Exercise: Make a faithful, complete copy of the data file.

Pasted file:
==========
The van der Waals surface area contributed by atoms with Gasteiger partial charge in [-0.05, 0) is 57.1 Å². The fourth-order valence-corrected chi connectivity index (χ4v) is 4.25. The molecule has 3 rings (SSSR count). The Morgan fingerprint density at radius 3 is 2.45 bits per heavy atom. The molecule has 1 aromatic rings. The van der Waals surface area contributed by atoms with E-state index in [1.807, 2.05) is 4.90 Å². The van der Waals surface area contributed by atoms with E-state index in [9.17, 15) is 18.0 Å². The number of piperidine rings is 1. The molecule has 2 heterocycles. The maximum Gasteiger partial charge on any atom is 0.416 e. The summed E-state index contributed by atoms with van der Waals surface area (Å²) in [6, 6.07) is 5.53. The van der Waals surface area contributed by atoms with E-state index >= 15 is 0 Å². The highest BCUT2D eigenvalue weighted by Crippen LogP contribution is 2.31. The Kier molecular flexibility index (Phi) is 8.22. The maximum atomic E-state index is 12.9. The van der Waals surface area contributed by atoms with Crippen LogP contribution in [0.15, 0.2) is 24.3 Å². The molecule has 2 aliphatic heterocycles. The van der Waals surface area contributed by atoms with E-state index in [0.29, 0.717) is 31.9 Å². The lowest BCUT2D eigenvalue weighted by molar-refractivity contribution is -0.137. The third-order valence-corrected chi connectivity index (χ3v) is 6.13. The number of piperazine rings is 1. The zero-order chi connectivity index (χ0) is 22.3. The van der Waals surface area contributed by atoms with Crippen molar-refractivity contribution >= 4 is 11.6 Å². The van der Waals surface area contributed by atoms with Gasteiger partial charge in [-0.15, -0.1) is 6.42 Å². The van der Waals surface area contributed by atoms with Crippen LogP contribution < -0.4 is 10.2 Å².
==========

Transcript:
The van der Waals surface area contributed by atoms with Gasteiger partial charge in [-0.05, 0) is 57.1 Å². The fourth-order valence-corrected chi connectivity index (χ4v) is 4.25. The molecule has 3 rings (SSSR count). The Morgan fingerprint density at radius 3 is 2.45 bits per heavy atom. The molecule has 1 aromatic rings. The van der Waals surface area contributed by atoms with E-state index in [1.807, 2.05) is 4.90 Å². The van der Waals surface area contributed by atoms with E-state index in [9.17, 15) is 18.0 Å². The number of piperidine rings is 1. The molecule has 2 heterocycles. The maximum Gasteiger partial charge on any atom is 0.416 e. The summed E-state index contributed by atoms with van der Waals surface area (Å²) in [6, 6.07) is 5.53. The van der Waals surface area contributed by atoms with E-state index >= 15 is 0 Å². The highest BCUT2D eigenvalue weighted by Crippen LogP contribution is 2.31. The Kier molecular flexibility index (Phi) is 8.22. The maximum atomic E-state index is 12.9. The van der Waals surface area contributed by atoms with Crippen LogP contribution in [0.15, 0.2) is 24.3 Å². The molecule has 2 aliphatic heterocycles. The van der Waals surface area contributed by atoms with E-state index in [0.29, 0.717) is 31.9 Å². The lowest BCUT2D eigenvalue weighted by molar-refractivity contribution is -0.137. The third-order valence-corrected chi connectivity index (χ3v) is 6.13. The number of piperazine rings is 1. The zero-order chi connectivity index (χ0) is 22.3. The van der Waals surface area contributed by atoms with Crippen molar-refractivity contribution >= 4 is 11.6 Å². The van der Waals surface area contributed by atoms with Gasteiger partial charge in [-0.15, -0.1) is 6.42 Å². The van der Waals surface area contributed by atoms with Crippen LogP contribution < -0.4 is 10.2 Å².